Discussion boards, on the other hand, got a pretty consistent thumbs down. Novelli says many students felt like it was “busy work,” and reported “fatigue” with the format, especially when they had several classes using the same discussion board formula. “I think many students’ experience of the discussion boards was that they were going to pick through the thread, look for their opportunity to make a quick comment so they could check that box and move on,” Novelli says. “There was just no way they were going to read through everyone’s comments, especially if they had to do the same thing for three more classes.” Riviere doesn’t think that means we should junk discussion boards as an online learning tool, but it does warrant some rethinking of what exactly we’re trying to achieve. In an in-person class discussion, not everyone is going to speak up and we’d have no problem considering that a successful discussion, Riviere says. “But typically with a discussion board, we’re asking everyone to participate. So do we need to be creating more options for participation? And is some form of watching from the sidelines viable, similar to how some people in an in-person class are going to take in the information just through listening?”
So is this a transformative moment for higher ed?
It’s still early days, but there are some signs that our pandemic experiences could be spurring change in areas of our lives that once seemed pretty durable. (How remote work is changing our ideas of the office is a good example.) So is higher ed heading for a moment of fundamental transformation? Riviere’s take is “we’re about to find out.” But she has her eye on one less talked about aspect of the educational environment in particular: how our physical bodies factor into our learning experiences. She said our struggles to create functional spaces at home to learn or work showed just how much our physical environment matters, and many scholars are doing very interesting research into how taken-for-granted things like that 10-minute walk between classes, or physical interactions with peers in a language class, actually aid learning. This is especially relevant because it could help us sort through this fundamental question of which activities benefit from in-person interactions, and which can be handled remotely or asynchronously.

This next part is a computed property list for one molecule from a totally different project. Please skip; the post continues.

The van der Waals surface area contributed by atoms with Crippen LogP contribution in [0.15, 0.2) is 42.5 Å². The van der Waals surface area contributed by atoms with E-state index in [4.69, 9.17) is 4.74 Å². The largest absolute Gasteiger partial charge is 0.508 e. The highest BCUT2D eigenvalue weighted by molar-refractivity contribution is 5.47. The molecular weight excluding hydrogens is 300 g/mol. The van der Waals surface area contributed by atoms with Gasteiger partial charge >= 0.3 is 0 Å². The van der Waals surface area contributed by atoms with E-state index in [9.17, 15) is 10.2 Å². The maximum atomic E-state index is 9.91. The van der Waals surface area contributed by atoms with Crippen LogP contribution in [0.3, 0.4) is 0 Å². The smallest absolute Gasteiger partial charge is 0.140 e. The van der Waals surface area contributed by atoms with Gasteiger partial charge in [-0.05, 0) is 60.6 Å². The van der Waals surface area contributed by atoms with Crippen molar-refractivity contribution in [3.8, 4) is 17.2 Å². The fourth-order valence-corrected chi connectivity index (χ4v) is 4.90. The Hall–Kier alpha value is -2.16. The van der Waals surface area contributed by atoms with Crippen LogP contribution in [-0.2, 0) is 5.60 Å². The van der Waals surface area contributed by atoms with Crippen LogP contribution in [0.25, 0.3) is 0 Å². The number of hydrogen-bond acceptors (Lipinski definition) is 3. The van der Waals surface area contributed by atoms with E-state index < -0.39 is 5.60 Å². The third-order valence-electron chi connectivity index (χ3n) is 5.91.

In the student support resources space, Novelli says he’s hopeful that we’re heading toward an era of more flexibility and informality. “I think it’s a great opportunity for us to meet students where they’re at,” Novelli says. “If it’s not possible for a student to physically come to campus between the hours of 8 a.m. and 5 p.m., I think we should totally have remote options. And even in our office, I personally want it to be more welcoming. Enough of working behind a desk. Let’s work side by side, together, sharing experiences. Our offices should not be intimidating; they should be inviting.”
Want more details about students’ experiences during the pandemic? Check out the Hub’s full report from its recent student focus groups.